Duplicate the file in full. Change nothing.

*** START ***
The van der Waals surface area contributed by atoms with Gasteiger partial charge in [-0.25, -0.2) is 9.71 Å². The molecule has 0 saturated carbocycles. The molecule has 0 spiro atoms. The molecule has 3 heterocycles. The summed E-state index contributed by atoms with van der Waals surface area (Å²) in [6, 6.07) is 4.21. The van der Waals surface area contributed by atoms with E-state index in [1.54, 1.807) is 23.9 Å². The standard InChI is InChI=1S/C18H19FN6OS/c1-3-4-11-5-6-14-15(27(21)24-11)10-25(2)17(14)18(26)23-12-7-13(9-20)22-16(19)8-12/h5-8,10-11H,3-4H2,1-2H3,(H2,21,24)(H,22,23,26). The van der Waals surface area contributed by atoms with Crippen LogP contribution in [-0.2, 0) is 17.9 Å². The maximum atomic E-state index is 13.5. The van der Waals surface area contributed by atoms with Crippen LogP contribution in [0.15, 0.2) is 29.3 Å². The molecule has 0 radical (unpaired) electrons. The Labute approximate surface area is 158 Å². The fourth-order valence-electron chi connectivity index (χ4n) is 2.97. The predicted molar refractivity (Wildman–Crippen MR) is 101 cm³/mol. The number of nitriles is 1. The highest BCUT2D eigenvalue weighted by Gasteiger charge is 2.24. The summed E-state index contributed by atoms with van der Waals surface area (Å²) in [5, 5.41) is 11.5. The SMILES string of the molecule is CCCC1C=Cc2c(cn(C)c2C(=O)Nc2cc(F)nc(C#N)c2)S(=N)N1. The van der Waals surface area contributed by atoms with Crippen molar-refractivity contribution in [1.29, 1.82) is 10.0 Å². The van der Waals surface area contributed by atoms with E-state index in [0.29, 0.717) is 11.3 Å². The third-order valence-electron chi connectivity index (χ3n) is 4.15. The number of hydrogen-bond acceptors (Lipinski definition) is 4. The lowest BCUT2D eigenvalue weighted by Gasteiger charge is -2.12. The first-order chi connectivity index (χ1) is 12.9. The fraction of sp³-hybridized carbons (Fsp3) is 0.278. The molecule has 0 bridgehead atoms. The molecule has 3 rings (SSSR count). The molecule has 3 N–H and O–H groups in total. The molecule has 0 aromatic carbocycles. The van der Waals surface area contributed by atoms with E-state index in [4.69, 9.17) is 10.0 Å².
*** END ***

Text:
The van der Waals surface area contributed by atoms with Gasteiger partial charge in [-0.25, -0.2) is 9.71 Å². The molecule has 0 saturated carbocycles. The molecule has 0 spiro atoms. The molecule has 3 heterocycles. The summed E-state index contributed by atoms with van der Waals surface area (Å²) in [6, 6.07) is 4.21. The van der Waals surface area contributed by atoms with E-state index in [1.54, 1.807) is 23.9 Å². The standard InChI is InChI=1S/C18H19FN6OS/c1-3-4-11-5-6-14-15(27(21)24-11)10-25(2)17(14)18(26)23-12-7-13(9-20)22-16(19)8-12/h5-8,10-11H,3-4H2,1-2H3,(H2,21,24)(H,22,23,26). The van der Waals surface area contributed by atoms with Crippen LogP contribution in [-0.2, 0) is 17.9 Å². The maximum atomic E-state index is 13.5. The van der Waals surface area contributed by atoms with Crippen LogP contribution in [0.15, 0.2) is 29.3 Å². The molecule has 0 radical (unpaired) electrons. The Labute approximate surface area is 158 Å². The fourth-order valence-electron chi connectivity index (χ4n) is 2.97. The predicted molar refractivity (Wildman–Crippen MR) is 101 cm³/mol. The number of nitriles is 1. The highest BCUT2D eigenvalue weighted by Gasteiger charge is 2.24. The summed E-state index contributed by atoms with van der Waals surface area (Å²) in [5, 5.41) is 11.5. The SMILES string of the molecule is CCCC1C=Cc2c(cn(C)c2C(=O)Nc2cc(F)nc(C#N)c2)S(=N)N1. The van der Waals surface area contributed by atoms with Crippen molar-refractivity contribution in [1.29, 1.82) is 10.0 Å². The van der Waals surface area contributed by atoms with E-state index in [0.29, 0.717) is 11.3 Å². The third-order valence-electron chi connectivity index (χ3n) is 4.15. The number of hydrogen-bond acceptors (Lipinski definition) is 4. The lowest BCUT2D eigenvalue weighted by Gasteiger charge is -2.12. The first-order chi connectivity index (χ1) is 12.9. The fraction of sp³-hybridized carbons (Fsp3) is 0.278. The molecule has 0 bridgehead atoms. The molecule has 3 rings (SSSR count). The molecule has 3 N–H and O–H groups in total. The molecule has 0 aromatic carbocycles. The van der Waals surface area contributed by atoms with E-state index in [4.69, 9.17) is 10.0 Å².